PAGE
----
Sunday, August 16, 2009
Saturday, August 15, 2009
I just ran across a very interesting post by John Anderson at Hesed we'emet on the composition of the Pentateuch. In preparing for comps, John put together a lengthy outline for an essay on the driving theories of the development of the Pentateuch. This is a very helpful outline of the scholarship, and it evidently helped him pass. Thanks John.
The University of Toronto's R.D. Holmstedt teamed up with Asbury Theological Seminary's John Cook a while ago to produce an introduction to Biblical Hebrew that would be freely available online. They've had a draft edition up for some time, but they've just completed an update. Check it out here.
Tuesday, August 11, 2009
I received an email this morning from the Oxford Centre for Hebrew and Jewish Studies letting me know they would really appreciate it if I remained at Yarnton Manor an extra week (until 2 July, 2010) as they will now be giving oral exams to some of the Oriental Institute's MSt students. They want me around in case I'm chosen. Sounds like fun.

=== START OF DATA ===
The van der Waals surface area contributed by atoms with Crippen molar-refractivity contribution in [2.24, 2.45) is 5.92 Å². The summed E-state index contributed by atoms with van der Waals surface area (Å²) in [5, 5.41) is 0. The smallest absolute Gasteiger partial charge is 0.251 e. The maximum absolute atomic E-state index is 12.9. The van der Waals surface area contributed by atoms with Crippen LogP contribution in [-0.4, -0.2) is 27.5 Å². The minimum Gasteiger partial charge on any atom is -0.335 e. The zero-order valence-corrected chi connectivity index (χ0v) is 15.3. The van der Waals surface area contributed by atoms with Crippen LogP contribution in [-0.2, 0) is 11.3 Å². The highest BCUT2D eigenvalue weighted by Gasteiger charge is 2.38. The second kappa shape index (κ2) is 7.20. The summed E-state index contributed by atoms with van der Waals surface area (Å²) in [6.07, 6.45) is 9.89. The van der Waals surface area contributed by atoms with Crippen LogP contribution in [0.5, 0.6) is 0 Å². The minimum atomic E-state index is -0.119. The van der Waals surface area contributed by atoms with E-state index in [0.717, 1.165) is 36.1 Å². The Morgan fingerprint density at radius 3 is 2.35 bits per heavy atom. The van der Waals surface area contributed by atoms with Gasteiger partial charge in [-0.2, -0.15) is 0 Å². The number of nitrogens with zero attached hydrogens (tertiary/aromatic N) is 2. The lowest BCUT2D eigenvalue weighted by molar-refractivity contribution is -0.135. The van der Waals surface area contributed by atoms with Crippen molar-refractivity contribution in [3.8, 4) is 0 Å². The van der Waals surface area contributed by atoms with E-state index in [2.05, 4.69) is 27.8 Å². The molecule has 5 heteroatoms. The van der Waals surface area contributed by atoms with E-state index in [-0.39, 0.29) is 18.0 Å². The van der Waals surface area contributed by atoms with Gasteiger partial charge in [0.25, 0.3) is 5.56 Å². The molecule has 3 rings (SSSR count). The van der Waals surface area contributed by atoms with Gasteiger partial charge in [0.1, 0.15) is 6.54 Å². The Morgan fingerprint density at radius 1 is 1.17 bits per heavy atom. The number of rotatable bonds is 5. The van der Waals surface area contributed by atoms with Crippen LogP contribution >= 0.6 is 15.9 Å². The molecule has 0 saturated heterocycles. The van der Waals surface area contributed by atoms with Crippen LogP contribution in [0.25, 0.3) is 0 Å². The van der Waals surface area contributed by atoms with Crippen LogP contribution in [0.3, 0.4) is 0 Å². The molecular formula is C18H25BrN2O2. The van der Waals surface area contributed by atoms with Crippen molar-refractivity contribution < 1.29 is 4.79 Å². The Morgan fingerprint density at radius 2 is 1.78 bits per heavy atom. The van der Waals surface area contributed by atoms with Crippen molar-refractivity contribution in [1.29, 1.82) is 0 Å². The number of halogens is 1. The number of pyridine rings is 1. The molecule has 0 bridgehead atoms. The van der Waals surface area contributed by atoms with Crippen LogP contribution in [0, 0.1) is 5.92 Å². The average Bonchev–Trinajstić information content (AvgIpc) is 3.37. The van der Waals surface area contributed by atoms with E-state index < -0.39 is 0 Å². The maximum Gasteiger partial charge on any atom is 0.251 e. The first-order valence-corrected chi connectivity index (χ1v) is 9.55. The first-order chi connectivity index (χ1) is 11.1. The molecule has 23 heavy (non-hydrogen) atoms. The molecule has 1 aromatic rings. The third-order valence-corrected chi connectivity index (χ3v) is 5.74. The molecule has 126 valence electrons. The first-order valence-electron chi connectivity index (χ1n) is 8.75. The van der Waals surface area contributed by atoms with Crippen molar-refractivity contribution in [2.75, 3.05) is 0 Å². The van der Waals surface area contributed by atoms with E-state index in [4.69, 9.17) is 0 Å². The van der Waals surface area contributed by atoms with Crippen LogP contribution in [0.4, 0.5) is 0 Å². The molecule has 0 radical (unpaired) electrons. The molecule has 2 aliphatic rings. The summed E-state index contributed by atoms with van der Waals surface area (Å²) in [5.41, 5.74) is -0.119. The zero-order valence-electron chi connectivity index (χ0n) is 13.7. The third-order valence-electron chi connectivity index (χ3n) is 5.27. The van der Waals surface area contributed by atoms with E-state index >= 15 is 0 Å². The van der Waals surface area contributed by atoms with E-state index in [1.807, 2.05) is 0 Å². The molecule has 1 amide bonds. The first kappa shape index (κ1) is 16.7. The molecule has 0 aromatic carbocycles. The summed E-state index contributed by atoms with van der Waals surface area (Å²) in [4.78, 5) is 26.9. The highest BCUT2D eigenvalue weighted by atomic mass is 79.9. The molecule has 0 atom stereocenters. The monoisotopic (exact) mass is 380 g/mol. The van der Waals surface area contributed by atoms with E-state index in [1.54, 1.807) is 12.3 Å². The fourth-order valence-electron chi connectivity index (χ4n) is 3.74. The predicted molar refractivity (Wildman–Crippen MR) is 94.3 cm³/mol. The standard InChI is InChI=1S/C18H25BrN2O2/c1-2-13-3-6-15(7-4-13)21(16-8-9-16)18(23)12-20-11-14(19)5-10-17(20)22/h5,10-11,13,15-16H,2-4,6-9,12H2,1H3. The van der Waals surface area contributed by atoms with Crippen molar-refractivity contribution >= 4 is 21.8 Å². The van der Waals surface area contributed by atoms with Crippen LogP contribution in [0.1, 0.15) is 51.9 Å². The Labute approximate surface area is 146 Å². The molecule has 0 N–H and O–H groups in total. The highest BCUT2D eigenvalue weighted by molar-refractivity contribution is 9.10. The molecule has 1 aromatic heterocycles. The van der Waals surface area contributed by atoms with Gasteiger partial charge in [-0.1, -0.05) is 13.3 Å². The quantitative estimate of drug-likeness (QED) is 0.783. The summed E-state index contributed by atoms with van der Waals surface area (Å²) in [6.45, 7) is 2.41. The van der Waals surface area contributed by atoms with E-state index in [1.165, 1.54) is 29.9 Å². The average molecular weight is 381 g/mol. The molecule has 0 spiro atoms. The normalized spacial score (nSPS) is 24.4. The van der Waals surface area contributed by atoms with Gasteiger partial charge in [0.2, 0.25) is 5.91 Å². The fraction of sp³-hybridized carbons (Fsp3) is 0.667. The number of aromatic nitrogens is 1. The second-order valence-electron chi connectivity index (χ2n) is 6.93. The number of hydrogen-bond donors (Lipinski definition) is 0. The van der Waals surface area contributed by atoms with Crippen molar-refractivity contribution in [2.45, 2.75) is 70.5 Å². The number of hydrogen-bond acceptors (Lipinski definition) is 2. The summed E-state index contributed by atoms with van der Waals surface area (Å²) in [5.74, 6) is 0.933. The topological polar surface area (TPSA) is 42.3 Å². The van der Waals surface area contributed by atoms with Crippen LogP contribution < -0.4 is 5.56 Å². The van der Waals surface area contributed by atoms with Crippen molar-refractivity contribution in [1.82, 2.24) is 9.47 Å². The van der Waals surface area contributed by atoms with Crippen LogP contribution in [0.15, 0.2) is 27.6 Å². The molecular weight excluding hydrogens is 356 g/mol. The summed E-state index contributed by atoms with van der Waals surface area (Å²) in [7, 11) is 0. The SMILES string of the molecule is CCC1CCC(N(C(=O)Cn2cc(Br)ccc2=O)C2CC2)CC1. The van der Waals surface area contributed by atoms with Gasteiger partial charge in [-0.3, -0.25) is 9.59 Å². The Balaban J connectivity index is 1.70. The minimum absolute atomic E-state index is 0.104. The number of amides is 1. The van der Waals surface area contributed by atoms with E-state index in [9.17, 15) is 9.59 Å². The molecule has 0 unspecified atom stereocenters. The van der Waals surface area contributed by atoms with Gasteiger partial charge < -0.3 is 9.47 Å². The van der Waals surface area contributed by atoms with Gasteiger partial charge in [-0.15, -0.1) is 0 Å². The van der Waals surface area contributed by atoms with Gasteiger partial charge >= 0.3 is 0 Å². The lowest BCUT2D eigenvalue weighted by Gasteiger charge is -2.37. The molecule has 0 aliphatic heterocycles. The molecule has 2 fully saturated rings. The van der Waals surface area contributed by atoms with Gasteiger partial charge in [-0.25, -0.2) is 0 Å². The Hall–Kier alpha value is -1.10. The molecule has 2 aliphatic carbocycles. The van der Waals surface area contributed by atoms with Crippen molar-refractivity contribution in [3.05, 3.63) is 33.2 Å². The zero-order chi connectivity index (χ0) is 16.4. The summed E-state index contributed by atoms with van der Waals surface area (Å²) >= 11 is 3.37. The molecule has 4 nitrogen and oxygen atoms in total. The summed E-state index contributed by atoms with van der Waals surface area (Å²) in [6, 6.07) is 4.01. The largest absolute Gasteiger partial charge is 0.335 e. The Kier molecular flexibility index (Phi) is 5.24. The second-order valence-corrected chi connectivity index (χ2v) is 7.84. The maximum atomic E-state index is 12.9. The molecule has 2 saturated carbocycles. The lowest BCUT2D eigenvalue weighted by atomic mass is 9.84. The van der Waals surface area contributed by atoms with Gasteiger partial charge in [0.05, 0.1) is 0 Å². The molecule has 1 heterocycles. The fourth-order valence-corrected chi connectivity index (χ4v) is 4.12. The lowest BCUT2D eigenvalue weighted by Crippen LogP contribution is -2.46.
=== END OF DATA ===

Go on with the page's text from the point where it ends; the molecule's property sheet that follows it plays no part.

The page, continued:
Saturday, August 8, 2009
Via Alan Lenzi at Bible and Ancient Near East. A tablet was recently unearthed in Turkey (dating to around 630 BCE) in which an Assyrian official named Mannu-ki-Libbali begs for reinforcements against approaching Babylonian troops. The requested troops arrived too late, and the town, Tushan, was ultimately destroyed.
Lenzi points to the tablet as evidence of literacy in the seventh century even among low-level bureaucrats, which is a conclusion with which I am in agreement. It's an exciting find, and a dramatic glimpse into the life of a first millennium BCE individual. This is one of the reasons I enjoy studying the ancient world.
Duane Smith also comments here and points to the original article here.
Wednesday, August 5, 2009
The construct בְּנֵ֣י אֵלִ֑ים in Ps 29:1 is generally translated "Sons of the Gods," or simply, "The Gods." I tend to view אֵלִ֑ים, rather, as a singular with an enclitic mem, just as bn 'ilm is generally interpreted in the Ugaritic literature. Since Psalm 29 is an almost direct borrowing from Syro-Palestinian storm god imagery (and may allude to Baal's seven thunders and lightnings), it seems likely to me this very rare form (cf. Ps 89:7; Dan 11:36) is simply a borrowing of the form as it appears in other Northwest Semitic literature. Thoughts?